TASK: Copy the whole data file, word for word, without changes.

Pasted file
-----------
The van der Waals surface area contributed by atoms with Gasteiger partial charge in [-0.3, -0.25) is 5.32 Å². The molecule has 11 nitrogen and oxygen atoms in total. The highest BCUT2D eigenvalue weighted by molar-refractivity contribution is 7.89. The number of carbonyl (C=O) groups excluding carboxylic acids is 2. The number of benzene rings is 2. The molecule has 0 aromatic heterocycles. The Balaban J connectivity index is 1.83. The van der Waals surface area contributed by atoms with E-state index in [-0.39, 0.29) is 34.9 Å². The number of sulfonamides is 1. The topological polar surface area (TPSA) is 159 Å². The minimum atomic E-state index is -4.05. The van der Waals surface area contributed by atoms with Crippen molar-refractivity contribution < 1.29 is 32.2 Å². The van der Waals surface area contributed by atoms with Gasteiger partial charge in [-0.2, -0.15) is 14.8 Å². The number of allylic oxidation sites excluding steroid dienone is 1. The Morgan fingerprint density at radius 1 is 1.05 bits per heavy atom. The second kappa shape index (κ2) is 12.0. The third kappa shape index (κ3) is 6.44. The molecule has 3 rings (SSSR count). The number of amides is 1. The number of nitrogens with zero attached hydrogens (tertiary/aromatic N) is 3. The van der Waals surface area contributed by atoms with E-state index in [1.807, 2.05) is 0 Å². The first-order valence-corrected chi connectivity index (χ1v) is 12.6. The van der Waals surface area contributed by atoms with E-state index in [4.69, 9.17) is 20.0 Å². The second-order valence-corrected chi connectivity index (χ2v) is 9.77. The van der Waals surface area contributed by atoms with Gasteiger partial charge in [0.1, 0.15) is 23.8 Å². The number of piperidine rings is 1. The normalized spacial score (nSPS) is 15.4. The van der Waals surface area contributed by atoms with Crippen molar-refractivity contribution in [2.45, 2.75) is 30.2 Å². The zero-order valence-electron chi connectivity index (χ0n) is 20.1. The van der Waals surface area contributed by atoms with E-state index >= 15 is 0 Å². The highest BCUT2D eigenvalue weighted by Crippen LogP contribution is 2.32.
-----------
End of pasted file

The van der Waals surface area contributed by atoms with Gasteiger partial charge in [-0.3, -0.25) is 5.32 Å². The molecule has 11 nitrogen and oxygen atoms in total. The highest BCUT2D eigenvalue weighted by molar-refractivity contribution is 7.89. The number of carbonyl (C=O) groups excluding carboxylic acids is 2. The number of benzene rings is 2. The molecule has 0 aromatic heterocycles. The Balaban J connectivity index is 1.83. The van der Waals surface area contributed by atoms with E-state index in [-0.39, 0.29) is 34.9 Å². The number of sulfonamides is 1. The topological polar surface area (TPSA) is 159 Å². The minimum atomic E-state index is -4.05. The van der Waals surface area contributed by atoms with Crippen molar-refractivity contribution < 1.29 is 32.2 Å². The van der Waals surface area contributed by atoms with Gasteiger partial charge in [-0.2, -0.15) is 14.8 Å². The number of allylic oxidation sites excluding steroid dienone is 1. The Morgan fingerprint density at radius 1 is 1.05 bits per heavy atom. The second kappa shape index (κ2) is 12.0. The third kappa shape index (κ3) is 6.44. The molecule has 3 rings (SSSR count). The number of amides is 1. The number of nitrogens with zero attached hydrogens (tertiary/aromatic N) is 3. The van der Waals surface area contributed by atoms with E-state index in [1.807, 2.05) is 0 Å². The first-order valence-corrected chi connectivity index (χ1v) is 12.6. The van der Waals surface area contributed by atoms with E-state index in [4.69, 9.17) is 20.0 Å². The second-order valence-corrected chi connectivity index (χ2v) is 9.77. The van der Waals surface area contributed by atoms with Gasteiger partial charge in [0.1, 0.15) is 23.8 Å². The number of piperidine rings is 1. The normalized spacial score (nSPS) is 15.4. The van der Waals surface area contributed by atoms with Crippen molar-refractivity contribution in [2.45, 2.75) is 30.2 Å². The zero-order valence-electron chi connectivity index (χ0n) is 20.1. The van der Waals surface area contributed by atoms with E-state index >= 15 is 0 Å². The highest BCUT2D eigenvalue weighted by Crippen LogP contribution is 2.32.